Class and Leisureat America's First ResortNewport, Rhode Island1870-1914

Working-Class Leisure

By the early twentieth century, Sunday had become the working-class holiday. Many working-class families spent their Sundays at public parks, amusement parks, or public beaches. Others took short trips to destinations farther afield.

Working-class visitors came to Newport to go to the public beach, to sightsee, and to enjoy their time off from work. According to an 1894 article in Scribner's:

"These new elements 'have a good time,' in our American idiom, and certainly no place in our democratic country, not even Newport, can consistently elevate any ideal above that of providing people in general with a good time..." [1]

Advertising Entertainment
at Freebody Park
Vaudeville's origins were saloon-hall variety shows. A typical program included skits, comedians, and dancing acts.

Newport's Freebody Park was the center for vaudeville entertainment. An open-air theatre was constructed there in 1902 for vaudeville shows and motion pictures. In the summer of 1913, Associated Amusements brought headliners from New York City to Newport. [2]

Amusement Parks
By the early twentieth century, resorts advertised new forms of commercial leisure to attract both middle-class and working-class visitors.

Roller Coaster at
Easton's Beach
New York's Coney Island offered amusement parks catering to both middle-class and working-class patrons. Newport offered some mechanized leisure of its own on a smaller scale.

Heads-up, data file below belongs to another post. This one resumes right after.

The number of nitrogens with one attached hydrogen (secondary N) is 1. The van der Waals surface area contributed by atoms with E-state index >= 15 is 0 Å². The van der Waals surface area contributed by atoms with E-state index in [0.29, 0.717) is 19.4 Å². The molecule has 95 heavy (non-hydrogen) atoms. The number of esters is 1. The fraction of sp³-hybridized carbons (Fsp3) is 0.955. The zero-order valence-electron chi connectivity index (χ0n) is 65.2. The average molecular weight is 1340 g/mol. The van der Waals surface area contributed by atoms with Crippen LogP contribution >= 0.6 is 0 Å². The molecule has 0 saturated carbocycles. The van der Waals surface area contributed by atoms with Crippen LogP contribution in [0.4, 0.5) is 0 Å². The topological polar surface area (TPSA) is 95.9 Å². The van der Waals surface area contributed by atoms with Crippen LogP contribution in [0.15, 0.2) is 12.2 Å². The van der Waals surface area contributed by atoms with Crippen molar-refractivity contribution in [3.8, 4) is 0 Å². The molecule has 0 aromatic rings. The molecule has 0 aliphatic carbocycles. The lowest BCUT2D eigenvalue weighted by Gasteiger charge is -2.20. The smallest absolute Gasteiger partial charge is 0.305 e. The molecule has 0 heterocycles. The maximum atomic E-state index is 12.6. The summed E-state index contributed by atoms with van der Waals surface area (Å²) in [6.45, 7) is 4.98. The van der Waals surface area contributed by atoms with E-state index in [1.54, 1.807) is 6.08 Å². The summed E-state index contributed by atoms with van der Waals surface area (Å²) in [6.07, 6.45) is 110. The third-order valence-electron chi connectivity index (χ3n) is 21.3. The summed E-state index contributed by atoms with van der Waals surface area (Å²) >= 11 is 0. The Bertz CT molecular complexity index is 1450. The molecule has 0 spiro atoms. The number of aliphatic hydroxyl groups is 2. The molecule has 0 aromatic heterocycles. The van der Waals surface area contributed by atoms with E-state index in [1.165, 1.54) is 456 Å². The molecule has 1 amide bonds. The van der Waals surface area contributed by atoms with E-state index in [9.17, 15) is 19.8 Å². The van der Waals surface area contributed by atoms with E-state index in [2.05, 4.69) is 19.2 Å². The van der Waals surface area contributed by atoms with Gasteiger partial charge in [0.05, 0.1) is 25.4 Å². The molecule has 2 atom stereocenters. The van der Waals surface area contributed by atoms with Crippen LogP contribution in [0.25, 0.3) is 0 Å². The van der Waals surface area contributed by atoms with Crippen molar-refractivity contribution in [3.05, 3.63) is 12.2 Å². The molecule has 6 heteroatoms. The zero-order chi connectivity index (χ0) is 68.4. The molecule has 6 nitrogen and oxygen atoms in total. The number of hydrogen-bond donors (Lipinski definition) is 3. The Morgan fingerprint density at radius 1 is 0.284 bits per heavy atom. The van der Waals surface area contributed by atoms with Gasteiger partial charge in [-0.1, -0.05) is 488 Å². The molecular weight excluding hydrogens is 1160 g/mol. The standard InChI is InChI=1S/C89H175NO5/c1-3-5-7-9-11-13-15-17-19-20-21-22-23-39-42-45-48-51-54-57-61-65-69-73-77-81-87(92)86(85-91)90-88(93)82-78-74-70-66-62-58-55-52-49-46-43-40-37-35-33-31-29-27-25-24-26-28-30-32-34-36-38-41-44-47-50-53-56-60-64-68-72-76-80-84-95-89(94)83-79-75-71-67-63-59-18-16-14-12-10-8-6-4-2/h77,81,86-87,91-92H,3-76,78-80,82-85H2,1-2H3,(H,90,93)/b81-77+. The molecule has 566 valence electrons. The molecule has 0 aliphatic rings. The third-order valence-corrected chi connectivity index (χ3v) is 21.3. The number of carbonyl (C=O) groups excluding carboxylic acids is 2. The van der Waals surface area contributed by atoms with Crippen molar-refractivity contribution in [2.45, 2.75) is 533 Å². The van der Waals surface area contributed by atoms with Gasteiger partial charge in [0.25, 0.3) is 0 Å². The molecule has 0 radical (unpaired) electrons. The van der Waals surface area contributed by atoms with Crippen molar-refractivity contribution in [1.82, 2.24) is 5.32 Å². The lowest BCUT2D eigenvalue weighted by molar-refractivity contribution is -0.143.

By 1913 the Newport Beach Association had made improvements to Easton's Beach to attract more patrons. A boardwalk was added that extended to Middletown. A four-car roller coaster appeared, as well as a merry-go-round, an arcade, and a shooting gallery. Restaurants, concession stands, a convention hall, and a ballroom were other attractions. [3]

Concerts, moving pictures, vaudeville, and fireworks were common summer entertainments. These were just the sorts of "cheap amusements" working-class Americans enjoyed in other areas.

Advertising Easton's Beach
Newport guidebooks for 1909, 1911, and 1913 proudly advertised the new recreational opportunities at Easton's Beach. [4] Interestingly, Newporters rejected construction of a hotel on Easton's Beach because they did not want Newport to become "another Coney Island." [5]

Kay Davis, University of Virginia, © 2001